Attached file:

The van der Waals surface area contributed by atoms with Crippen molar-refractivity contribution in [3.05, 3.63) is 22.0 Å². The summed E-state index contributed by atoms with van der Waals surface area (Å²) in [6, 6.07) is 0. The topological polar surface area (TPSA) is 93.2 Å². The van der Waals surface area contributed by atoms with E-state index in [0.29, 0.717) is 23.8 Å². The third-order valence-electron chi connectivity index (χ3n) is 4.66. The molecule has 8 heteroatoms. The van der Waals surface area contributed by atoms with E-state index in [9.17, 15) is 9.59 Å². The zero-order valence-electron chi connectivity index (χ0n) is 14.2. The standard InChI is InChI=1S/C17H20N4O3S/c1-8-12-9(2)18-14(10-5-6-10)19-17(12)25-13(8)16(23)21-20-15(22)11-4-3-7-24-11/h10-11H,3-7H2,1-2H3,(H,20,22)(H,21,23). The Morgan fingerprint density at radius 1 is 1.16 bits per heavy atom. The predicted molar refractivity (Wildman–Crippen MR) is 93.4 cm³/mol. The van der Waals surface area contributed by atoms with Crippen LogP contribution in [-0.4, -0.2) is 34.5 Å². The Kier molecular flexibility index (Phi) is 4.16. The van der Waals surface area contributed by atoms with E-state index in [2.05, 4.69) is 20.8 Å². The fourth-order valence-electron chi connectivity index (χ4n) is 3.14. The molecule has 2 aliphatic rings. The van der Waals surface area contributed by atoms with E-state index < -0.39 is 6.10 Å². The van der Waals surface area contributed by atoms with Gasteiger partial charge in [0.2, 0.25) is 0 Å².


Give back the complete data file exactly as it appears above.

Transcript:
The van der Waals surface area contributed by atoms with Crippen molar-refractivity contribution in [3.05, 3.63) is 22.0 Å². The summed E-state index contributed by atoms with van der Waals surface area (Å²) in [6, 6.07) is 0. The topological polar surface area (TPSA) is 93.2 Å². The van der Waals surface area contributed by atoms with E-state index in [0.29, 0.717) is 23.8 Å². The third-order valence-electron chi connectivity index (χ3n) is 4.66. The molecule has 8 heteroatoms. The van der Waals surface area contributed by atoms with E-state index in [9.17, 15) is 9.59 Å². The zero-order valence-electron chi connectivity index (χ0n) is 14.2. The standard InChI is InChI=1S/C17H20N4O3S/c1-8-12-9(2)18-14(10-5-6-10)19-17(12)25-13(8)16(23)21-20-15(22)11-4-3-7-24-11/h10-11H,3-7H2,1-2H3,(H,20,22)(H,21,23). The Morgan fingerprint density at radius 1 is 1.16 bits per heavy atom. The predicted molar refractivity (Wildman–Crippen MR) is 93.4 cm³/mol. The van der Waals surface area contributed by atoms with Crippen LogP contribution in [-0.4, -0.2) is 34.5 Å². The Kier molecular flexibility index (Phi) is 4.16. The van der Waals surface area contributed by atoms with E-state index in [2.05, 4.69) is 20.8 Å². The fourth-order valence-electron chi connectivity index (χ4n) is 3.14. The molecule has 2 aliphatic rings. The van der Waals surface area contributed by atoms with E-state index < -0.39 is 6.10 Å². The van der Waals surface area contributed by atoms with Gasteiger partial charge in [0.2, 0.25) is 0 Å².